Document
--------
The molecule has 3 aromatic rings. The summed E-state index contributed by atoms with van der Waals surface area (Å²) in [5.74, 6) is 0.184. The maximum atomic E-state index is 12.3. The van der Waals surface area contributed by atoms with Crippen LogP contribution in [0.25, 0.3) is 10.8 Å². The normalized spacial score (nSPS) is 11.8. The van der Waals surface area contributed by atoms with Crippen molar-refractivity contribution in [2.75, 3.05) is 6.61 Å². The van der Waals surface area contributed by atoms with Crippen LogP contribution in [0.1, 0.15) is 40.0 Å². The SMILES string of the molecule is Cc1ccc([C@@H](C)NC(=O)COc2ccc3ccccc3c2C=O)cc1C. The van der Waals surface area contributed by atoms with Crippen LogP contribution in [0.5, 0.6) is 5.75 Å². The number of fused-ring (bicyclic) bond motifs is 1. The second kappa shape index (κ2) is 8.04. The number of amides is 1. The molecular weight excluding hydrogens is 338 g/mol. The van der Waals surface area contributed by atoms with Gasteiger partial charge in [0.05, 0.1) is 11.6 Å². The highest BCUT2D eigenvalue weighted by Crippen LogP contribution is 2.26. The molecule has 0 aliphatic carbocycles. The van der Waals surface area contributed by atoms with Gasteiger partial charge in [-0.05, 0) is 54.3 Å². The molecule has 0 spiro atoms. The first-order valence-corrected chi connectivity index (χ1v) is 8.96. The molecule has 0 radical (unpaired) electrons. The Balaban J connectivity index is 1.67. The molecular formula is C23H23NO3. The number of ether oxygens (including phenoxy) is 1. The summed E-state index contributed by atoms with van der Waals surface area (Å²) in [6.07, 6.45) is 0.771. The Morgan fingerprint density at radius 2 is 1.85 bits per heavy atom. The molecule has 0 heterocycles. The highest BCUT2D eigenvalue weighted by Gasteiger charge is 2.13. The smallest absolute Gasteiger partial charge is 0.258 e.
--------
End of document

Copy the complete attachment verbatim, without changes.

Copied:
The molecule has 3 aromatic rings. The summed E-state index contributed by atoms with van der Waals surface area (Å²) in [5.74, 6) is 0.184. The maximum atomic E-state index is 12.3. The van der Waals surface area contributed by atoms with Crippen LogP contribution in [0.25, 0.3) is 10.8 Å². The normalized spacial score (nSPS) is 11.8. The van der Waals surface area contributed by atoms with Crippen molar-refractivity contribution in [2.75, 3.05) is 6.61 Å². The van der Waals surface area contributed by atoms with Crippen LogP contribution in [0.1, 0.15) is 40.0 Å². The SMILES string of the molecule is Cc1ccc([C@@H](C)NC(=O)COc2ccc3ccccc3c2C=O)cc1C. The van der Waals surface area contributed by atoms with Crippen LogP contribution in [0.5, 0.6) is 5.75 Å². The number of fused-ring (bicyclic) bond motifs is 1. The second kappa shape index (κ2) is 8.04. The number of amides is 1. The molecular weight excluding hydrogens is 338 g/mol. The van der Waals surface area contributed by atoms with Gasteiger partial charge in [0.05, 0.1) is 11.6 Å². The highest BCUT2D eigenvalue weighted by Crippen LogP contribution is 2.26. The molecule has 0 aliphatic carbocycles. The van der Waals surface area contributed by atoms with Gasteiger partial charge in [-0.05, 0) is 54.3 Å². The molecule has 0 spiro atoms. The first-order valence-corrected chi connectivity index (χ1v) is 8.96. The molecule has 0 radical (unpaired) electrons. The Balaban J connectivity index is 1.67. The molecular formula is C23H23NO3. The number of ether oxygens (including phenoxy) is 1. The summed E-state index contributed by atoms with van der Waals surface area (Å²) in [6.07, 6.45) is 0.771. The Morgan fingerprint density at radius 2 is 1.85 bits per heavy atom. The molecule has 0 heterocycles. The highest BCUT2D eigenvalue weighted by Gasteiger charge is 2.13. The smallest absolute Gasteiger partial charge is 0.258 e.